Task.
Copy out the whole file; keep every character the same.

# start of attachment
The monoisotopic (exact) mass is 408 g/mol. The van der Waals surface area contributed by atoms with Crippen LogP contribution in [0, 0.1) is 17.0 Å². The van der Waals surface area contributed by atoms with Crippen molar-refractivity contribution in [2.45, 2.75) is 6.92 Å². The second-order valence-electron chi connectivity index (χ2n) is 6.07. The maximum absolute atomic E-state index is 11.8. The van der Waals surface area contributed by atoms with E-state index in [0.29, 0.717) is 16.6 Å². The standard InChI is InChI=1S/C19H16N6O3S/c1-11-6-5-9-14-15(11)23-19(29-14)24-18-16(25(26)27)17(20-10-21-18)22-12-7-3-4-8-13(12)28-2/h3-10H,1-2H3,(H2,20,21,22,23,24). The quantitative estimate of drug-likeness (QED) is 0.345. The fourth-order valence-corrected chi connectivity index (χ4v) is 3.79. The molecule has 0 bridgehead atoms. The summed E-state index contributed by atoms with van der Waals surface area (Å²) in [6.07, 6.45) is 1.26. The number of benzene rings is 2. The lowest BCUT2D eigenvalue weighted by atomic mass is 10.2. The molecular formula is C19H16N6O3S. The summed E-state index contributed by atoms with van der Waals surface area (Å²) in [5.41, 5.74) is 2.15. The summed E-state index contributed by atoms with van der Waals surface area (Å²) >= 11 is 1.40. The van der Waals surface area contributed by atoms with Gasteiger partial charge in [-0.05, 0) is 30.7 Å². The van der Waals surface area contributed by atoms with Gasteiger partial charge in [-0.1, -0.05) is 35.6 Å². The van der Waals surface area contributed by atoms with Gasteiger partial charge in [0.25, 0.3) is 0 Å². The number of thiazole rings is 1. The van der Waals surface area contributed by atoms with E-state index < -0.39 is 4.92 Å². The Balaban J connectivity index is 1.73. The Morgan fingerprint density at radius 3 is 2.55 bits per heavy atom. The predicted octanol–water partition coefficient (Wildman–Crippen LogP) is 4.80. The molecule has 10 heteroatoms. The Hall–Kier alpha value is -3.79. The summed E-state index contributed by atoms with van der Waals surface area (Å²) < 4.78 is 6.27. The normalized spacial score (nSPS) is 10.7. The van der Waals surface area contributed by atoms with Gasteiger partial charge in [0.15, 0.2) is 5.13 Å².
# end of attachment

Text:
The monoisotopic (exact) mass is 408 g/mol. The van der Waals surface area contributed by atoms with Crippen LogP contribution in [0, 0.1) is 17.0 Å². The van der Waals surface area contributed by atoms with Crippen molar-refractivity contribution in [2.45, 2.75) is 6.92 Å². The second-order valence-electron chi connectivity index (χ2n) is 6.07. The maximum absolute atomic E-state index is 11.8. The van der Waals surface area contributed by atoms with E-state index in [0.29, 0.717) is 16.6 Å². The standard InChI is InChI=1S/C19H16N6O3S/c1-11-6-5-9-14-15(11)23-19(29-14)24-18-16(25(26)27)17(20-10-21-18)22-12-7-3-4-8-13(12)28-2/h3-10H,1-2H3,(H2,20,21,22,23,24). The quantitative estimate of drug-likeness (QED) is 0.345. The fourth-order valence-corrected chi connectivity index (χ4v) is 3.79. The molecule has 0 bridgehead atoms. The summed E-state index contributed by atoms with van der Waals surface area (Å²) in [6.07, 6.45) is 1.26. The number of benzene rings is 2. The lowest BCUT2D eigenvalue weighted by atomic mass is 10.2. The molecular formula is C19H16N6O3S. The summed E-state index contributed by atoms with van der Waals surface area (Å²) in [5.41, 5.74) is 2.15. The summed E-state index contributed by atoms with van der Waals surface area (Å²) >= 11 is 1.40. The van der Waals surface area contributed by atoms with Gasteiger partial charge in [-0.05, 0) is 30.7 Å². The van der Waals surface area contributed by atoms with Gasteiger partial charge in [-0.1, -0.05) is 35.6 Å². The van der Waals surface area contributed by atoms with Gasteiger partial charge in [0.25, 0.3) is 0 Å². The number of thiazole rings is 1. The van der Waals surface area contributed by atoms with E-state index < -0.39 is 4.92 Å². The Balaban J connectivity index is 1.73. The Morgan fingerprint density at radius 3 is 2.55 bits per heavy atom. The predicted octanol–water partition coefficient (Wildman–Crippen LogP) is 4.80. The molecule has 10 heteroatoms. The Hall–Kier alpha value is -3.79. The summed E-state index contributed by atoms with van der Waals surface area (Å²) < 4.78 is 6.27. The normalized spacial score (nSPS) is 10.7. The van der Waals surface area contributed by atoms with Gasteiger partial charge in [0.15, 0.2) is 5.13 Å².